Still, there are efforts to get buoyancy aids, or at least a version of them, approved by the Coast Guard. Gill, Zhik, and Spinlock are trying to get their products approved, but it’s a daunting task. Each size and each color must be tested, which not only includes buoyancy evaluations but other tests as well, such as for fire retardancy. For most manufacturers, that means at least three tests—one for each size, small, medium, and large—and double that if you have an additional color, which is the case with Zhik. The cost for each test, according to Krantz, is between $10,000 and $15,000. And that doesn’t include the man-hours and out-of-pocket costs, which Spinlock’s Tim Robinson estimates easily eclipse $50,000. “It’s a nightmare process,” says Robinson.
On top of that are communication issues, says Krantz. “Every time I submit something to the Coast Guard, it takes between six and nine weeks for them to respond.” Gill has been trying to get one of its new designs approved for two years now. Jerry Richards, from Gill, is hoping their new product will be available around mid summer. But, he says, “We’re not sure because it has been delayed so many times.”
Krantz says Zhik has been in the process for nine months and thinks it might be several more years before they get approval. So, why would you want to wear a buoyancy aid, assuming you can do so legally by carrying Coast Guard-approved lifejackets onboard as well? As European crews have known for years, they’re a lot more comfortable, more streamlined, and allow much greater freedom of movement that than the traditional bulky lifejackets. And, some will argue, given the choice of wearing a Coast Guard-approved lifejacket or going without, many will choose to go without. But add the possibility of wearing a buoyancy aid, and competitors may suddenly discover there is a way to increase their safety without sacrificing performance.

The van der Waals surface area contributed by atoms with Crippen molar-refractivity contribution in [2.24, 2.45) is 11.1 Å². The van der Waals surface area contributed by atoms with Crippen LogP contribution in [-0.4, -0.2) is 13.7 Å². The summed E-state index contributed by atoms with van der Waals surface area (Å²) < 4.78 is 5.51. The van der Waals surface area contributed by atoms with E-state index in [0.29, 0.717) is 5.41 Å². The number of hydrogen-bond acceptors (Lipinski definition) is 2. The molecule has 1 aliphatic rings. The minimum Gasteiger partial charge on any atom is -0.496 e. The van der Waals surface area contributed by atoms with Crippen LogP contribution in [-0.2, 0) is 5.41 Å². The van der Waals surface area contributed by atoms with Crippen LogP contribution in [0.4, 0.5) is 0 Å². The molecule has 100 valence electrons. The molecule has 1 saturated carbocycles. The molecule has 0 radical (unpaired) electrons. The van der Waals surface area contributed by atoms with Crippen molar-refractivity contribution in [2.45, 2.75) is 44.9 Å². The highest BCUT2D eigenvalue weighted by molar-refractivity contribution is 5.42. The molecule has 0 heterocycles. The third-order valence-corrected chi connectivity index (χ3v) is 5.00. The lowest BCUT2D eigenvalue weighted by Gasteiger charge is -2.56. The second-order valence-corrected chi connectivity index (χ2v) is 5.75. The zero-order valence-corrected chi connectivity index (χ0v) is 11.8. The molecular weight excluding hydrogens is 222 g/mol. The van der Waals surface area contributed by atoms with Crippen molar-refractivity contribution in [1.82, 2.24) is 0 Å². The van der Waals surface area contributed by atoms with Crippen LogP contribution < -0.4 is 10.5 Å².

For this article we collected a few available samples from the major manufacturers. All of them meet the CE standard of 50 Newtons of buoyancy, and none are Coast Guard approved. To gauge how comfortable they really are, we put them on sailors at the Etchells Midwinter Championship in February, and collected their responses.
Gill Pro Racer and Compressor vest
Gill is the only vest manufacturer we looked at that offered two very different designs. Their pull-on Pro-Racer buoyancy vest, which is similar in design to common PFDs, is comparable to the Rooster and Zhik designs, except that it has a side zipper for ease of entrance and exit. The jacket also has a large, front storage pocket, adjustable shoulder straps, and a webbing strap around the bottom of the vest. However, it is Gill’s Compressor vest (at left) that represents a significant departure from the other products. At first glance, the pullover Compressor might appear somewhat confining, but once on, it seems more like a second skin, moving with you rather than restricting your movements. It’s billed as being “streamlined” and “low bulk,” which means it can easily be thrown under rash guards, drytops, etc., It is also cut high enough in front that it can be worn under a trapeze harness, providing extra padding. Plus, especially aboard high-speed dinghies, where spectacular crashes are the norm, the Compressor provides impact protection. It includes an adjustable, webbed belt. Pro Racer retail: $80. Compressor Retail: $140